The Language of Freelance Marketing
Newbies usually enter the world of publishing with the notions of submitting articles, receiving prompt replies and getting published. After all, the next-door-neighbor did just that, and now she has a byline and everything. Maybe your neighbor’s lucky. Maybe she’s lying. In all probability, she’s established.
She probably spent the first few years of her career querying and getting rejected just like you. After countless rejections and what seemed like years of effort, editors started recognizing her name. Her constant queries made them think that she was in it for good, and she wouldn’t let them down if they trusted her with an assignment. They did, and she didn’t cave in. She excelled at what she did, because this was the big break she’d been waiting for. And once she was published, there was no looking back.
For freelancers, knowing the basic terminology “before” they begin can be a valuable lesson in earning a few extra dollars in that initial stage. When I started my freelancing career, I knew nothing of rights, simultaneous submissions, querying or varying payment rates. All I knew was – I could write. Everything else, I learnt on the job. You will too. But just to make your stay a little less frustrating, and a lot more enjoyable, I’ve listed a few concepts that will help you immensely as you contact editors and try to make them pay you for your words.
It’s yours as soon as you have those words on paper. You don’t have to register copyright to claim it, though if you’re writing a novel or book, it’s a wise investment. Registered copyright is proof enough for a court of law, and is extremely valuable in cases of dispute. However, for short materials like articles or essays, copyright needn’t be registered. You can however, club a number of essays and register them together.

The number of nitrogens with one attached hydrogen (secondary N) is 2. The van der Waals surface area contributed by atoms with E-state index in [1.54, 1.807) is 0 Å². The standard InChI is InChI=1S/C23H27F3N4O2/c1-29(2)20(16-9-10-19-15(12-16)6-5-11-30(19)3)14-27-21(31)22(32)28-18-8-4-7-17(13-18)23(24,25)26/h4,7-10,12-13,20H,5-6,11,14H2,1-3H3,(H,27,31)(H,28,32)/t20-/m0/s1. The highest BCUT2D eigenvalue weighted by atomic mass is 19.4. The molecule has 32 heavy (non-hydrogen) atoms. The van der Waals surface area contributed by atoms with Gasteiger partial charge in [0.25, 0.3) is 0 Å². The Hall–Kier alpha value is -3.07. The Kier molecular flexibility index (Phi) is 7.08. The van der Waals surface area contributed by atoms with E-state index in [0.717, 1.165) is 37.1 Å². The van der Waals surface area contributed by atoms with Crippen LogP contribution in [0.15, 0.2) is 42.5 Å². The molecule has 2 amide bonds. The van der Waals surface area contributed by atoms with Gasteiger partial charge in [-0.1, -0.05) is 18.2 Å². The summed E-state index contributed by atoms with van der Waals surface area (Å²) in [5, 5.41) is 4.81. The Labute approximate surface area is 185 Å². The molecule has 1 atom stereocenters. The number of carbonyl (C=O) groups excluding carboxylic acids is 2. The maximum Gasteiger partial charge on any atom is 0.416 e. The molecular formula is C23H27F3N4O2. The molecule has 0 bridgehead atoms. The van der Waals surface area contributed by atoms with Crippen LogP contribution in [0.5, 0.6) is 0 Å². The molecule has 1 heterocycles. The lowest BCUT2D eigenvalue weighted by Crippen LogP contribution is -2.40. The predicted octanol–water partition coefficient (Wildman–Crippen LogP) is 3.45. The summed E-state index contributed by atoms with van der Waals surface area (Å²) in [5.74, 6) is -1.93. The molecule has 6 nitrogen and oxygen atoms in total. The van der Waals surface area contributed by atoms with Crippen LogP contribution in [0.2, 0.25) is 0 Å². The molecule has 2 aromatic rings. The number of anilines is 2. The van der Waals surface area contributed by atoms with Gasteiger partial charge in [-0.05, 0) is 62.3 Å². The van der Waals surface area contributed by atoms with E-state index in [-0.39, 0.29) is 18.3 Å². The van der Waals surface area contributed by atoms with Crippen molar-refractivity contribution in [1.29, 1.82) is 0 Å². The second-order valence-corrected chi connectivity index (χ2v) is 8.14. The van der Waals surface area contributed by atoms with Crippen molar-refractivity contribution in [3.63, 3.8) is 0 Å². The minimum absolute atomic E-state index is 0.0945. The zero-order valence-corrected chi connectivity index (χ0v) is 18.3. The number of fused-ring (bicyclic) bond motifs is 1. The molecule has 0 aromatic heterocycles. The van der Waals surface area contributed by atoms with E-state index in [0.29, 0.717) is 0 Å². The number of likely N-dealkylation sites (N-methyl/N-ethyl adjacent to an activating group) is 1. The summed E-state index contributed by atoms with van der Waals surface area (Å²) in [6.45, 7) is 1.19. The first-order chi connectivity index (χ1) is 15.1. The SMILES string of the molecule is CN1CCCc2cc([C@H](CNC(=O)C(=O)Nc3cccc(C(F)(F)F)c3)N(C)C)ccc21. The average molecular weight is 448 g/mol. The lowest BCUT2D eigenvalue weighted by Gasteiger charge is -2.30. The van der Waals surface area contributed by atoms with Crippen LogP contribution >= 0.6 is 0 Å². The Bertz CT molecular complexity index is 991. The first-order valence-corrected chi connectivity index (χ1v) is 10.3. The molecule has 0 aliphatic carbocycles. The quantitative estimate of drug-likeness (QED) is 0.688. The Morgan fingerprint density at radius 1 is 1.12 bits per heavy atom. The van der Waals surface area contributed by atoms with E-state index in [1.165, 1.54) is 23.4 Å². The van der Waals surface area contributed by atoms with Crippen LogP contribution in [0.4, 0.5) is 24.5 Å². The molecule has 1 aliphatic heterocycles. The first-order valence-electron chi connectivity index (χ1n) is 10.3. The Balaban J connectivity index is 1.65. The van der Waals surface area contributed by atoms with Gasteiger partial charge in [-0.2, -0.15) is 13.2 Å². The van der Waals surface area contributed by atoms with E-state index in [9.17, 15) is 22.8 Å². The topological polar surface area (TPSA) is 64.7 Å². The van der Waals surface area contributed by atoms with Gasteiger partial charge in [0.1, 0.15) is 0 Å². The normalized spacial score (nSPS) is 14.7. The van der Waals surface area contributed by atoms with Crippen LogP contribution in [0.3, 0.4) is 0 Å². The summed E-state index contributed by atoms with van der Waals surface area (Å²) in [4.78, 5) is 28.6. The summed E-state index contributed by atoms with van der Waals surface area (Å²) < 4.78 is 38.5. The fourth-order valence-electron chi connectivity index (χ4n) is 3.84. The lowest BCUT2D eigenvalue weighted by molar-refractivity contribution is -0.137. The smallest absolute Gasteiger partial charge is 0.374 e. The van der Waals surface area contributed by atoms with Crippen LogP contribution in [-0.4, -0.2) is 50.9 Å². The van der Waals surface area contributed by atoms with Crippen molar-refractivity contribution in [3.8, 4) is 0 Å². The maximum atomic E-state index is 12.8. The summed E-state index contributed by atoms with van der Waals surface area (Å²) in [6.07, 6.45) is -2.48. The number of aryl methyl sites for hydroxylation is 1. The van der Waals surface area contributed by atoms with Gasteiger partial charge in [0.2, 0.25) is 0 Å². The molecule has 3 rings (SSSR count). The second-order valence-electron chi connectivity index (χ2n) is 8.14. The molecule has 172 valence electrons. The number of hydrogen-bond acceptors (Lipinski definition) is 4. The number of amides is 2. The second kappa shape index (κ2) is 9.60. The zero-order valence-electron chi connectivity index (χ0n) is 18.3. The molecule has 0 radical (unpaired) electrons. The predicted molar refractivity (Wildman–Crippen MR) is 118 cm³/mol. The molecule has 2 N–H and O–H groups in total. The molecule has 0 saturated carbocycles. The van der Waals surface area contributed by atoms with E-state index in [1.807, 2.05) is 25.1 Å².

Reprints are articles, essays or pieces that have already been published. If you own the copyright (more on that later), and want to sell the piece again to another publication, it will be termed as a reprint. Most publications pay much less for reprints and some don’t accept them at all. However, for a freelancer, sometimes reprints bring more income than original articles do.
Earlier, magazines asked for all rights to articles. Even today, in many countries, including my own (India), most magazines want to keep all the rights ensuring that the articles in their magazine remain unique to them. However, this trend no longer exists in America, Canada and England, and is making headway into other nations as well. Now, almost all magazines in these nations refrain from asking for all rights to the work. Others have opened their doors for reprints, which is a boon for writers. Let ‘s look at some of the different kinds of rights.
* All Rights: This means that the article must not have been published before, and cannot be used again after it has been published in this particular publication. Never give up all rights for a measly sum of money. If you’re selling all rights, make sure you’re being paid what you deserve.
* First Serial Rights: These usually pertain to some country. For e.g., First North American Serial Rights, or First British Serial Rights. Although the article mustn’t have been published in the country prior to this, you are free to submit elsewhere after publication.
*Electronic Rights: As more and more publications archive their articles online, they are asking for electronic rights. This means that they can carry your article online. Usually a time-period is specified. Also, electronic rights are usually non-exclusive, meaning that you can sell this article elsewhere although it will continue to appear on this publication’s website.